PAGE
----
The compilation contains documents of the UPA Military Okruha command and various subordinate units, its press publications, as well as the reports and information documents of the OUN leadership of Lviv region.
* * *
Chapter One, entitled “Orders and Instructions of the Command,” elucidates various spheres of the leadership of Military Okruha “Buh.” These are primarily orders issued by the commander and the headquarters in 1944-1949, pertaining to various areas of UPA activity in the L’viv region. Orders issued between 1947 and 1949 concern merit awards and promotions of officers, non-commissioned officers, and privates in Military Okruha “Buh.”
The second half of the first thematic chapter consists of documents and materials of individual sections of the VShVO. In particular, these include an instruction concerning intelligence work, signed August 1944 by the head of the 2nd Intelligence Section led by “Arkas” (Volodymyr Rudyi). This document specifies intelligence tasks under insurgent conditions and lists the general principles underlying the work of the military intelligence officer; a sample protocol is included. The document “Temporary Instructions for the Company Warrant Officer”68 discusses the basic work of warrant officers, whose responsibilities included maintaining a register of personnel, provisions, weapons, uniforms, and appropriate registry books. Documents issued by the 6th Political Instruction Section are presented here: a lecture for political instructors (15 May 1944, signed by “Ratai”); instruction no. 1 about political instruction work in UPA units with an addendum (27 June 1944); a sample of a report for political instructors in units and subunits (1945); an instruction to commanders and political instructors of units concerning their duties (1945); orders to political instructors of units concerning the management of journals devoted to instructional work (15 March 1945), some of which are signed by section leader “Strunkyi”-“Vatiuha” (V. Vavruk) and his colleague “Ihor”-“Dyv” (Ihor Sushko). Among the documents of the Medical Section is an instruction to commanders and medical assistants of units (25 June 1944), signed by commander of Military Okruha “Voronyi” (Vasyl’ Levkovych) and Oblast OUN leader “Moroz” (Iaroslav Skaskiv).
The chapter on “Reportive-Informational Documents of the Command” includes reports of Military Okruha “Buh,” signed by its commander, “Voronyi” (V. Levkovych), the heads of the VShVO “Cherniava”-“Liutyi” (M. Onyshkevych) and “Vynar” (V. Rudyi). These documents, partially covering the period from fall 1944 to March 1945-April 1946, include mostly information on battles, raids, and other types of activities undertaken by individual units of Military Okruha “Buh,” as well as data on the functioning of various UPA headquarters, the OUN’s Organizational-Mobilization Section, and nominations of officers. Of particular importance is a list of officers of Military Okruha “Buh” (1 January 1948), which makes note of promotions of officers, including promotion dates, concerning almost every commander that was killed as this document was being compiled. The list also specifies the functions of officers at the time of their death; in some cases real first and last names, and the UPA awards that were bestowed on these officers, are indicated. A separate item is the single known leaflet signed by the Command of VO “Buh” which carries notification about death of Commander Zynovii Tershakovets’ with his full biography.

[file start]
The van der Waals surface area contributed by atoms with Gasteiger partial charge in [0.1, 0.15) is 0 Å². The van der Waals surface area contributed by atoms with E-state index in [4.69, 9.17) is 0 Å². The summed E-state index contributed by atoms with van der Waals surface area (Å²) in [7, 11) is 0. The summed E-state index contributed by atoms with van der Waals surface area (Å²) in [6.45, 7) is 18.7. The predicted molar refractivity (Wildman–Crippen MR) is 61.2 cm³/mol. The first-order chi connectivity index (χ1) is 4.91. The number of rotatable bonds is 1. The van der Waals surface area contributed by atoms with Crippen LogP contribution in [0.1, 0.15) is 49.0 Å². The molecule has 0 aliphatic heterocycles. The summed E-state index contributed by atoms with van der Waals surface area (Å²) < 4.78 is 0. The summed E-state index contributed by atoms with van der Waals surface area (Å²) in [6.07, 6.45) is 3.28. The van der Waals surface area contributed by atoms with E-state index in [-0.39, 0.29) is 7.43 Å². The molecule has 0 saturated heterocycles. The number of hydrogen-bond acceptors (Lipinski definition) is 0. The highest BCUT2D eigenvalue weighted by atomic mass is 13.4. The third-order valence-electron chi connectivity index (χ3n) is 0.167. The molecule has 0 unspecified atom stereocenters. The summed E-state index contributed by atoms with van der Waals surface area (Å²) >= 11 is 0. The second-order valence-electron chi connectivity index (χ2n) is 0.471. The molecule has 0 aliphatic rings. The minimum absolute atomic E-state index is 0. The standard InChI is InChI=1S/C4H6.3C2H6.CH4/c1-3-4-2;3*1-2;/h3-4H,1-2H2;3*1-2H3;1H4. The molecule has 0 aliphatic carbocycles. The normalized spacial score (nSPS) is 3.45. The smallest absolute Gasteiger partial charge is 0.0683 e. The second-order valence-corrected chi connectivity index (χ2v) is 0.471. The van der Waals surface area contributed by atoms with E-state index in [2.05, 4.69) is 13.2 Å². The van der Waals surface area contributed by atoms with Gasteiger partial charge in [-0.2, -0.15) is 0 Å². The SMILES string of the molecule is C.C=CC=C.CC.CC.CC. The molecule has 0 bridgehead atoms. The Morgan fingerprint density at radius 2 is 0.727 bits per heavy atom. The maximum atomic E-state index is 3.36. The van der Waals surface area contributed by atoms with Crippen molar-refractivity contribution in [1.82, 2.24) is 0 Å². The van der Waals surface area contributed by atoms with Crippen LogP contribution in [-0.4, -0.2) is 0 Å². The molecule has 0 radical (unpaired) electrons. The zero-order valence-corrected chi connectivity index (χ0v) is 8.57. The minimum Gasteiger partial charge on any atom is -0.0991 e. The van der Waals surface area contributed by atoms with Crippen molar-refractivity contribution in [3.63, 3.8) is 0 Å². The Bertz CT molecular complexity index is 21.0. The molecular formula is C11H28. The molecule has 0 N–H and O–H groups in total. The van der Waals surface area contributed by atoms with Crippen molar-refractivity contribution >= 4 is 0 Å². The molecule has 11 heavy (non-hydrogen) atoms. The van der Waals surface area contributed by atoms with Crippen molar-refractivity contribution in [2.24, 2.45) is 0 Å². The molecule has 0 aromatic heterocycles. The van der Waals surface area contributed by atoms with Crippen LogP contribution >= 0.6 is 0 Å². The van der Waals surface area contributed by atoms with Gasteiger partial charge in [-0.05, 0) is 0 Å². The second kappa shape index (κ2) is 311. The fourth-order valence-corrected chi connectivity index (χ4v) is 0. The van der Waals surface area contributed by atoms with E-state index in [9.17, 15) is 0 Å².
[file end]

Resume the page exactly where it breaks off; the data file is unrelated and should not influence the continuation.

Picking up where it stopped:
The second half of the second thematic chapter contains a report of the VShVO’s Political Instruction Section for 1 May-30 June 1945, signed by “Strunkyi” (“Vatiuha”, V. Vavruk). This documents describes the political instruction activity of UPA headquarters and units, and includes the press run of Strilets’ki visti and other publications. The chapter also includes testimony pertaining to the activity of the commander of Military Okruha 1 “Bashta” (city of L’viv) and “Khmara” (V. Kharkiv) and the inspector of Military Okruha “Buh,” which reveals the process of creation and UP activity in the city of L’viv and its environs, as well as the formation of “Kholodnoiartsi” Battalion.
The third thematic section contains information on actions of separate units-Tactical Sectors, battalions and companies.